The revised, though not finalized, site plan for the downtown Woodinville retail development is anchored by Target to the north, Top Foods to the west, a movie theater to the east and retail shops along NE 175th Street.
Graphic courtesy of Fuller, Sears and Smith.
by Jeff Switzer
WOODINVILLE--The proposed 43-acre downtown retail project anchored by Target, Top Foods, and a movie theater, could begin construction as soon as Oct. 16, a date by which developers hope to have all the properties under one ownership and permits issued by the city.
TRF-Pacific, the Bellevue-based developers, met with the Woodinville Chamber of Commerce Downtown Retail Merchants Association last Thursday to bring them up to speed and answer questions and concerns created by the pending development.
Bob Parks, president of TRF-Pacific, along with Dan Spears, presented the revised site plan and reviewed the major tenants, which include Target, Top Foods, Cineplex Odeon's revised 12-screen theater with 2,350 seats, and a "new" Red Robin which closes earlier and is family-oriented.
Starbucks, Bernie's Bagels, Todo Wraps, and Hollywood Video will share one of the buildings fronting on NE 175th Street; Cucina! Presto! (a Cucina! Cucina! restaurant), Great Clips, and Bella Cleaners will share another. The retail frontage on 175th will all be trellised.
"We had no trouble leasing those at all," said Parks of the stores fronting on 175th.
TRF is continuing negotiations with a copy-making store, a pet store, and a major bookstore.
Downtown businesses have been waiting with anticipation and apprehension for this project, concerned about the combination of competition and new traffic and whether that adds up to more or less business for them as individual owners.
As part of the environmental impact statement process, TRF cited figures from the State Department of Revenue showing $5 billion in disposable income within a five-mile radius of Woodinville, $600 million of which is considered leakage to Redmond, Bellevue Square, Alderwood (Lynnwood), and Seattle.
"I think Woodinville is a very well-kept secret," Parks said. "If we can intercept more of those dollars in downtown Woodinville, everybody will do a lot better with this project in place."
Parks says he will be encouraging the tenants to join the downtown retail merchants association, unlike other programs such as in Overlake in Bellevue, where the developers require businesses to contribute to the promotion of the shopping complex as a whole.
"We aren't offering anything like that," he said. "We want you (the tenant) to join into Woodinville," added Spears.
Parks and Spears also spoke of the long-term planning, which could see a slip-ramp from SR-522 across the tracks and directly into the TRF project. The relocation of the Park & Ride lot nearer to SR-522 would open up the southern Park & Ride street as access directly into one of TRF's intersections from Woodinville-Duvall Road.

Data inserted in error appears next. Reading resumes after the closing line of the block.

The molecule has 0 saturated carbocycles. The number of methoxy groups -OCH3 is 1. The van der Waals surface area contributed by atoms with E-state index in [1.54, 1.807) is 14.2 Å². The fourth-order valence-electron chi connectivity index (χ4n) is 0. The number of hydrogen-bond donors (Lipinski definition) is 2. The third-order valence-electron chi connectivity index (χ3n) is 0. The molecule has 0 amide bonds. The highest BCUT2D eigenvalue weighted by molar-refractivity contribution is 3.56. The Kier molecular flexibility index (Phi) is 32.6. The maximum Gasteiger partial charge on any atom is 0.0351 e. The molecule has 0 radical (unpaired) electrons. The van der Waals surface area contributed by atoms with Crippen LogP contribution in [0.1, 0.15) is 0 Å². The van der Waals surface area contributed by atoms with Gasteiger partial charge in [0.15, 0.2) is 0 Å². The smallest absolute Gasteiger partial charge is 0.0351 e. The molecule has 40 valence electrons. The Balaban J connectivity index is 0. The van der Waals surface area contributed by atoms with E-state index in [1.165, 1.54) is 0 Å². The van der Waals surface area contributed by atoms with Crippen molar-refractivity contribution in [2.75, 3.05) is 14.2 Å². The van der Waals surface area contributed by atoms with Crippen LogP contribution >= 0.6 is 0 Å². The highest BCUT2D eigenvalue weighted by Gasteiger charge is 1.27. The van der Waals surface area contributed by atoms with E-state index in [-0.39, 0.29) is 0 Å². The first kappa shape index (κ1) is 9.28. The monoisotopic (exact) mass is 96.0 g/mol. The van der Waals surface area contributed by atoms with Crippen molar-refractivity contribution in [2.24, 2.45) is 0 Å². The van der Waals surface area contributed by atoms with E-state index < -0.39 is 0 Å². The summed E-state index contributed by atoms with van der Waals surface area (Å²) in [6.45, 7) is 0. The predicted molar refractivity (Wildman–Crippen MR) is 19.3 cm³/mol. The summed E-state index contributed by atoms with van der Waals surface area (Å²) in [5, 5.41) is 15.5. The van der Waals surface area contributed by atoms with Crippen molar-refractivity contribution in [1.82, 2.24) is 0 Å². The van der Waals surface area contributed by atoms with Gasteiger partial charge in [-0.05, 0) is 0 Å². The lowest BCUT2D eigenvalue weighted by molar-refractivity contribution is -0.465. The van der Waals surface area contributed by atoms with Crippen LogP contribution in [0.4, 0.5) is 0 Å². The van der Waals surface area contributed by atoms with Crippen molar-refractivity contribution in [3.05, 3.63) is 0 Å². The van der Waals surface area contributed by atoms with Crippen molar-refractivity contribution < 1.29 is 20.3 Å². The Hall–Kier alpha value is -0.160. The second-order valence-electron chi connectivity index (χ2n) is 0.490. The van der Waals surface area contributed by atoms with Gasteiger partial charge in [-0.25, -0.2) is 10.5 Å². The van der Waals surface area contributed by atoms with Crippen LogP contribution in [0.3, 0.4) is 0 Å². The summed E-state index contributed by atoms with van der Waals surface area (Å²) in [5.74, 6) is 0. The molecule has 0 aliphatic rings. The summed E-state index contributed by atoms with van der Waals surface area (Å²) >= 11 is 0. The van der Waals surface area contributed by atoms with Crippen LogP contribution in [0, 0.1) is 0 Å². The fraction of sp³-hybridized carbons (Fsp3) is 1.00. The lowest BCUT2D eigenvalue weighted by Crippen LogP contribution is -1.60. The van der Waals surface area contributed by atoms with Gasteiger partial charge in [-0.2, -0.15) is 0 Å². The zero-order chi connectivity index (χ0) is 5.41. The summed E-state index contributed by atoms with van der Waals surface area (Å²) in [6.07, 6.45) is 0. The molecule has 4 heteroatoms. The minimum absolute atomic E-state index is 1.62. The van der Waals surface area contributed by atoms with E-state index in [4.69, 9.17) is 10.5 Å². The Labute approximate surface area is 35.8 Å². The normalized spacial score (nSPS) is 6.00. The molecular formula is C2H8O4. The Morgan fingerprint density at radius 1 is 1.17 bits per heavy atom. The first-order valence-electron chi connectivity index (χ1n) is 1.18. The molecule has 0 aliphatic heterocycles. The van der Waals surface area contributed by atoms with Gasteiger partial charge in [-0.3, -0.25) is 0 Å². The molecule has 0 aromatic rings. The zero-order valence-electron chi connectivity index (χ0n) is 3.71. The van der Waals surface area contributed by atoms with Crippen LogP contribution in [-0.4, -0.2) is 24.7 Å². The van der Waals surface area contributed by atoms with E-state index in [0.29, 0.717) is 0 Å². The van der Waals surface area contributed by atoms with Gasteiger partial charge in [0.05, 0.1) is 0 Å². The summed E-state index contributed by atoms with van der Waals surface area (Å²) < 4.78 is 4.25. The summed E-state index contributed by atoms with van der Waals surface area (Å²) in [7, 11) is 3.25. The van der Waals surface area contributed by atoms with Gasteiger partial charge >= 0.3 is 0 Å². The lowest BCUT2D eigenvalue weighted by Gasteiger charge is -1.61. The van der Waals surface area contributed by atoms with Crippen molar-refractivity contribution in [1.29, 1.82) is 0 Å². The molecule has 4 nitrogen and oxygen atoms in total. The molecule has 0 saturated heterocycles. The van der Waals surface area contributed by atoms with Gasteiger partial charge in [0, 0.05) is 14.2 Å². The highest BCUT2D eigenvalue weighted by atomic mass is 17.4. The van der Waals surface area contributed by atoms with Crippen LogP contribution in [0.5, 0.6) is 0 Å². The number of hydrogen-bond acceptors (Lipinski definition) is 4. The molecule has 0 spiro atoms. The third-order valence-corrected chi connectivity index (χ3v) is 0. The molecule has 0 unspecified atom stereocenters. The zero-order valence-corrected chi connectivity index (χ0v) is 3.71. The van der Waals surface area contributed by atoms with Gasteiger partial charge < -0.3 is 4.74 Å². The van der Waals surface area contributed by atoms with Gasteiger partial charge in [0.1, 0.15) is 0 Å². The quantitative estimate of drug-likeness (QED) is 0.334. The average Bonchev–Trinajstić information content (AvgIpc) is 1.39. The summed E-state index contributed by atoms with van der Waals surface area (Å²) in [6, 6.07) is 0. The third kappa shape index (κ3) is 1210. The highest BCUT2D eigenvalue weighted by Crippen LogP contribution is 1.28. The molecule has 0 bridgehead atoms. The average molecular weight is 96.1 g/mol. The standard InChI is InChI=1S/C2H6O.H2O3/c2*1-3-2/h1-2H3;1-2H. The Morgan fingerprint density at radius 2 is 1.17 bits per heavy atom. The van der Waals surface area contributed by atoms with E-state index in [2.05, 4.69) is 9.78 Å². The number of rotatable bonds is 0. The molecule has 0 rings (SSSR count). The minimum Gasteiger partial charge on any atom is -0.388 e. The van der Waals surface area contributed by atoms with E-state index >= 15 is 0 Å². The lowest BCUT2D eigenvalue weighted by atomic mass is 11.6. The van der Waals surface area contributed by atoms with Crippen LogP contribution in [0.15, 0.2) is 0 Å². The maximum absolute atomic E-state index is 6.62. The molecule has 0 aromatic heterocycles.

A $50 million price tag
Residents and business owners remember the Fred Meyer proposal a few years back that included the southern 20 acres of the soon-to-be TRF project. The Fred Meyer proposal fell through because of traffic pitfalls.
TRF was approached three years ago by four property owners comprising 20 acres who wanted TRF to "assemble" them and other properties into a more viable project.
"It was the only time as a developer that a group of property owners approached us," said Parks.
The land deal for the 43 acres is pegged around $10 million, with another $10 million going towards site development and $30 million for construction. Target will not be a tenant and will instead be purchasing the corner of the development to the northeast where its building will be constructed.
Retailers expressed concerns about the traffic which will be created by the development. Parks and Spears responded by pointing to the mitigation that will be provided by the two new streets planned through the development, a new railroad crossing and traffic signals on NE 175th Street, 140th Avenue NE, and Woodinville-Snohomish Road.
"We've had to solve some pretty serious traffic problems," said Spears of the projected impacts.
The project is to have more than 2,300 parking spaces and will construct two grid roads within the site to the city's specifications, which is 68 feet of right-of-way with 12-foot sidewalks and landscaping.
The city has been working on the several permits which TRF has applied for, including clearing and grading. The binding site plan has yet to be finalized, but both sides anticipate the process will be completed by Oct. 16 with construction taking one year.
Parks and Spears emphasized that the center will become three blocks of property and not a mall, calling it "three additional blocks of destinations for shoppers in downtown Woodinville."
A "different" kind of Target
The "shopping village," as some are calling it, will have a look consistent with the city's interim design principles. TRF worked for several months with the planning commission to make sure the designs were acceptable.
There will be no monument sign identifying the sites, though large sculptures are being considered at the main entrances on three sides.
"This is really going to meld into the community well," said Spears. "The elevations are like Molbak's or Pickering Farm in Issaquah."
Spears said the typical Target tilt-ups will not be like Alderwood's, but will instead "look like a series of storefronts" with parapets and mixed media such as metal, brick, and wood.